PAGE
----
* Daily spending by Japanese visitors have been lower in four out of five months in 2013 compared to a year ago. A weaker yen has been a factor in these decreases. Year-to-date of 2013 daily spending on shopping by Japanese visitors declined 18.2 percent (to $82 per person), offsetting increased spending on lodging and food and beverage (see Visitor Expenditures on the HTA website).

* There were more first time visitors from Canada in May 2013 (43.6%) compared to last May (41.4%).

* Incentive travelers nearly doubled to 18,041 visitors in May 2013. There was six times more Japanese incentive visitors (to 9,687) compared to May 2012, which contributed to the growth in total Japanese arrivals in May 2013. These incentive groups may have also contributed to the double-digit increase in Japanese visitors to Maui and Kauai.

* Despite sizeable events in May 2013, total convention visitors fell 40.2 percent (to 16,626 visitors) with losses mainly from U.S. West and U.S. East. In comparison, convention activities in May 2012 included a large event of nearly 13,000 delegates. In the first five months of 2013, total MCI visitors rose 11.4 percent (to 243,711) buoyed by strong growth in incentive visitors (+55% to 86,203).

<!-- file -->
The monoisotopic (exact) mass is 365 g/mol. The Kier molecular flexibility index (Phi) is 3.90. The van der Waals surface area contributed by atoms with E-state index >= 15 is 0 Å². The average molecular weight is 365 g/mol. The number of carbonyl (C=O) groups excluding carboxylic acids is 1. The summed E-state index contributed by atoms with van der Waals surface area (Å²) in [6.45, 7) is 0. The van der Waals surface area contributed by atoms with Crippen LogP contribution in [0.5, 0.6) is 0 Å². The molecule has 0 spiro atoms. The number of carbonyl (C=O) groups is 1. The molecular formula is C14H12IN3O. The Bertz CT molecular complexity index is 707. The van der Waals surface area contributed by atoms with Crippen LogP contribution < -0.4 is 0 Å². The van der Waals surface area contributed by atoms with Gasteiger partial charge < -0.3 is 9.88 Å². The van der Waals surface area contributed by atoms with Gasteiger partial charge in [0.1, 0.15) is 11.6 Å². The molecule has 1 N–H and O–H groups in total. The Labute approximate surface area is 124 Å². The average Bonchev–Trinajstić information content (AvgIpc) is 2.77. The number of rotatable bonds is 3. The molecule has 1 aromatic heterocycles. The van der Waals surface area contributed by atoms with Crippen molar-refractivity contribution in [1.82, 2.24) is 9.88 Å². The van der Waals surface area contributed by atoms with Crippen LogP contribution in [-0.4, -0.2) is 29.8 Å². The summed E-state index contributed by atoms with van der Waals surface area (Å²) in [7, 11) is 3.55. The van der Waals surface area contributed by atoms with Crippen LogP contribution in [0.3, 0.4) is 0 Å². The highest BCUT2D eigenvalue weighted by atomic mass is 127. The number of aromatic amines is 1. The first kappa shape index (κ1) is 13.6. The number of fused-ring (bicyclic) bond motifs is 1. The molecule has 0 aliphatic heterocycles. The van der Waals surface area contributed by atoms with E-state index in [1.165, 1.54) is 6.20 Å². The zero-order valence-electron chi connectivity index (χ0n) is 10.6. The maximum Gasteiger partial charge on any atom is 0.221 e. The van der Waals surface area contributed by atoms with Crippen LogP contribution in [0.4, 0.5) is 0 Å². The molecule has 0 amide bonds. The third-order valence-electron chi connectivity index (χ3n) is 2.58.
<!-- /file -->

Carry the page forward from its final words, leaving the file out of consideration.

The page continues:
* More visitors came to honeymoon (+8.3% to 52,400) in May 2013 compared to last year with increases mainly from Korea (doubled to 6,623 visitors). For the first five months of 2013, total honeymooners rose 1.8 percent to 207,354 visitors.

* Fewer visitors came to get married (-11.9% to 10,853) in May 2013 as a result of declines in all major markets. For the first five months of 2013, the number of visitors who came to get married fell 8 percent to 45,260.

* U.S. visitors staying in hotels did not increase in May 2013 (U.S. West -0.8% and U.S. East down 3.1%). More U.S. East visitors stayed in condominiums (+9.6%) and timeshare properties (+5%) along with U.S. West visitors (+4.8% for timeshares and +2.2% for condominiums).

Island Highlights for May 2013:

* Oahu: Total arrivals to Oahu rose 5.4 percent from May 2012 to 418,217 visitors, with increases from all markets except U.S. East (-1.6%). However, a shorter length of stay (-4.2% to 6.92 days) and lower daily spending (-2.3% to $197 per person) resulted in a 1.3 percent drop in total visitor expenditures to $568.9 million.

* Hawaii Island: Higher daily spending (+15.2% to $179 per person) and arrivals (+4.4% to 109,022 visitors) contributed to a 17.4 percent increase in total visitor expenditures on Hawaii Island to $125.6 million. There was growth in arrivals from U.S. East (+7.9% to 31,346), Japan (+1.7% to 14,137) and Canada (+34.7% to 5,098) which offset lower arrivals from U.S. West (-1.8% to 43,087).